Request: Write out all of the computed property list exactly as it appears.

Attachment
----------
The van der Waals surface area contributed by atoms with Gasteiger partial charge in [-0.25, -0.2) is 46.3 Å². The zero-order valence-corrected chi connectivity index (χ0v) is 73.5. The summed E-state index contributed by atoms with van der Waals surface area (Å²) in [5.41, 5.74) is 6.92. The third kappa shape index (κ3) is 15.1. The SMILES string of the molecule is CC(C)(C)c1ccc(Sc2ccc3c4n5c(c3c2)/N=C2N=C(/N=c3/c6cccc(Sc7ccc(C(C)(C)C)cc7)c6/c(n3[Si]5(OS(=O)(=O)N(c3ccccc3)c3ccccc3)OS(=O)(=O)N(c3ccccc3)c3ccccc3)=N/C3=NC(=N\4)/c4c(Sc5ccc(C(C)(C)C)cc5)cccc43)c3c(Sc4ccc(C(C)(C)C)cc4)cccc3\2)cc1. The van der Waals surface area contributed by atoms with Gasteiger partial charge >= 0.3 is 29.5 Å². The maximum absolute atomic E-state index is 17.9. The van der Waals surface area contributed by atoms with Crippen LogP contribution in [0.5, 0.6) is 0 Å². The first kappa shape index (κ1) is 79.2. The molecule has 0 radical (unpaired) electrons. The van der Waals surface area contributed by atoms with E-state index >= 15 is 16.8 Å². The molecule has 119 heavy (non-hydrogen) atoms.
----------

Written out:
The van der Waals surface area contributed by atoms with Gasteiger partial charge in [-0.25, -0.2) is 46.3 Å². The zero-order valence-corrected chi connectivity index (χ0v) is 73.5. The summed E-state index contributed by atoms with van der Waals surface area (Å²) in [5.41, 5.74) is 6.92. The third kappa shape index (κ3) is 15.1. The SMILES string of the molecule is CC(C)(C)c1ccc(Sc2ccc3c4n5c(c3c2)/N=C2N=C(/N=c3/c6cccc(Sc7ccc(C(C)(C)C)cc7)c6/c(n3[Si]5(OS(=O)(=O)N(c3ccccc3)c3ccccc3)OS(=O)(=O)N(c3ccccc3)c3ccccc3)=N/C3=NC(=N\4)/c4c(Sc5ccc(C(C)(C)C)cc5)cccc43)c3c(Sc4ccc(C(C)(C)C)cc4)cccc3\2)cc1. The van der Waals surface area contributed by atoms with Gasteiger partial charge >= 0.3 is 29.5 Å². The maximum absolute atomic E-state index is 17.9. The van der Waals surface area contributed by atoms with Crippen LogP contribution in [0.5, 0.6) is 0 Å². The first kappa shape index (κ1) is 79.2. The molecule has 0 radical (unpaired) electrons. The van der Waals surface area contributed by atoms with E-state index >= 15 is 16.8 Å². The molecule has 119 heavy (non-hydrogen) atoms.